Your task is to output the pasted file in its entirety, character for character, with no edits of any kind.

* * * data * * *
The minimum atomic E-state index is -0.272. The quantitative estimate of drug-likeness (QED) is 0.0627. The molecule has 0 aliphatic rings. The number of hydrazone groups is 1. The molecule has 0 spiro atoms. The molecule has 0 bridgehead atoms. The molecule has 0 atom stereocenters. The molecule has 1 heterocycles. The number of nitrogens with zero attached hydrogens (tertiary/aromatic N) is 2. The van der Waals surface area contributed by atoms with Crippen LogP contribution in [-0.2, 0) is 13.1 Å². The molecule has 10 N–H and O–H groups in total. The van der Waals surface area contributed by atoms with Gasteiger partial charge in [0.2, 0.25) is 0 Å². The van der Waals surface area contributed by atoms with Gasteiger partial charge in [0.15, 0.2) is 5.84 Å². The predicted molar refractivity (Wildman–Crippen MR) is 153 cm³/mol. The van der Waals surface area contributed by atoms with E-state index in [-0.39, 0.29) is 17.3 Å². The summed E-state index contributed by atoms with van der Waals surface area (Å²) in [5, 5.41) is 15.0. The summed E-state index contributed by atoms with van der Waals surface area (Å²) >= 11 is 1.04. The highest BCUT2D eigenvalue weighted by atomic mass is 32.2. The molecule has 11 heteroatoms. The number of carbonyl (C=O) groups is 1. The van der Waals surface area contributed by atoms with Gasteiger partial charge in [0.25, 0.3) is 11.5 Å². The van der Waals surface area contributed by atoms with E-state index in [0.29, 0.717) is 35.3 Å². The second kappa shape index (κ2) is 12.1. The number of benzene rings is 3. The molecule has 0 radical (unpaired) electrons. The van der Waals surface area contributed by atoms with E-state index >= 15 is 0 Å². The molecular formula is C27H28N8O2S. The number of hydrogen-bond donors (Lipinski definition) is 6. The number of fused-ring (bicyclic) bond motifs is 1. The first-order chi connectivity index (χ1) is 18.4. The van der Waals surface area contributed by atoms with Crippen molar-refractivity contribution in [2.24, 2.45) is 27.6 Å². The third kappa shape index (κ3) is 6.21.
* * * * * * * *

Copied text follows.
The minimum atomic E-state index is -0.272. The quantitative estimate of drug-likeness (QED) is 0.0627. The molecule has 0 aliphatic rings. The number of hydrazone groups is 1. The molecule has 0 spiro atoms. The molecule has 0 bridgehead atoms. The molecule has 0 atom stereocenters. The molecule has 1 heterocycles. The number of nitrogens with zero attached hydrogens (tertiary/aromatic N) is 2. The van der Waals surface area contributed by atoms with Crippen LogP contribution in [-0.2, 0) is 13.1 Å². The molecule has 10 N–H and O–H groups in total. The van der Waals surface area contributed by atoms with Gasteiger partial charge in [0.2, 0.25) is 0 Å². The van der Waals surface area contributed by atoms with Gasteiger partial charge in [0.15, 0.2) is 5.84 Å². The predicted molar refractivity (Wildman–Crippen MR) is 153 cm³/mol. The van der Waals surface area contributed by atoms with E-state index in [-0.39, 0.29) is 17.3 Å². The summed E-state index contributed by atoms with van der Waals surface area (Å²) in [5, 5.41) is 15.0. The summed E-state index contributed by atoms with van der Waals surface area (Å²) >= 11 is 1.04. The highest BCUT2D eigenvalue weighted by atomic mass is 32.2. The molecule has 11 heteroatoms. The number of carbonyl (C=O) groups is 1. The van der Waals surface area contributed by atoms with Gasteiger partial charge in [0.25, 0.3) is 11.5 Å². The van der Waals surface area contributed by atoms with E-state index in [0.29, 0.717) is 35.3 Å². The second kappa shape index (κ2) is 12.1. The number of benzene rings is 3. The molecule has 0 radical (unpaired) electrons. The van der Waals surface area contributed by atoms with E-state index >= 15 is 0 Å². The molecular formula is C27H28N8O2S. The number of hydrogen-bond donors (Lipinski definition) is 6. The number of fused-ring (bicyclic) bond motifs is 1. The first-order chi connectivity index (χ1) is 18.4. The van der Waals surface area contributed by atoms with Crippen molar-refractivity contribution in [2.24, 2.45) is 27.6 Å². The third kappa shape index (κ3) is 6.21.